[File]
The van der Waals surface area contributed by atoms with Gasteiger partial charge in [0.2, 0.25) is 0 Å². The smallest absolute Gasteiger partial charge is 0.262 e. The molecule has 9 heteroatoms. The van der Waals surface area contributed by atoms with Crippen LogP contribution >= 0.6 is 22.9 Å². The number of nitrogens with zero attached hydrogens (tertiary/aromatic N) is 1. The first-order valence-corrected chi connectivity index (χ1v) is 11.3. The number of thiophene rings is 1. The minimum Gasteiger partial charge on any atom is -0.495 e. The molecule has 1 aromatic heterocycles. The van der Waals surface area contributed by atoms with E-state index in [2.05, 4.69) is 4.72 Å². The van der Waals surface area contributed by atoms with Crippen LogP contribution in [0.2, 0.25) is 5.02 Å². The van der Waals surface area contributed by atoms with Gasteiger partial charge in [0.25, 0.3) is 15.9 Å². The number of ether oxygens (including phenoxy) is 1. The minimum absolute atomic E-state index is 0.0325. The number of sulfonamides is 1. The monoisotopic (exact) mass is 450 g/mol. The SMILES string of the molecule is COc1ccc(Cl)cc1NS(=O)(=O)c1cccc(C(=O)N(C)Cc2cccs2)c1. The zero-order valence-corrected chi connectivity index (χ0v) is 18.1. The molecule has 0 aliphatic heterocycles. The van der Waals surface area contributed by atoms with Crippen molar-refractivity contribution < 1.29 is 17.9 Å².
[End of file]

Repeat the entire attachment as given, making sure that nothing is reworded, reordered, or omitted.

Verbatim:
The van der Waals surface area contributed by atoms with Gasteiger partial charge in [0.2, 0.25) is 0 Å². The smallest absolute Gasteiger partial charge is 0.262 e. The molecule has 9 heteroatoms. The van der Waals surface area contributed by atoms with Crippen LogP contribution >= 0.6 is 22.9 Å². The number of nitrogens with zero attached hydrogens (tertiary/aromatic N) is 1. The first-order valence-corrected chi connectivity index (χ1v) is 11.3. The number of thiophene rings is 1. The minimum Gasteiger partial charge on any atom is -0.495 e. The molecule has 1 aromatic heterocycles. The van der Waals surface area contributed by atoms with E-state index in [2.05, 4.69) is 4.72 Å². The van der Waals surface area contributed by atoms with Crippen LogP contribution in [0.2, 0.25) is 5.02 Å². The van der Waals surface area contributed by atoms with Gasteiger partial charge in [0.25, 0.3) is 15.9 Å². The number of ether oxygens (including phenoxy) is 1. The minimum absolute atomic E-state index is 0.0325. The number of sulfonamides is 1. The monoisotopic (exact) mass is 450 g/mol. The SMILES string of the molecule is COc1ccc(Cl)cc1NS(=O)(=O)c1cccc(C(=O)N(C)Cc2cccs2)c1. The zero-order valence-corrected chi connectivity index (χ0v) is 18.1. The molecule has 0 aliphatic heterocycles. The van der Waals surface area contributed by atoms with Crippen molar-refractivity contribution < 1.29 is 17.9 Å².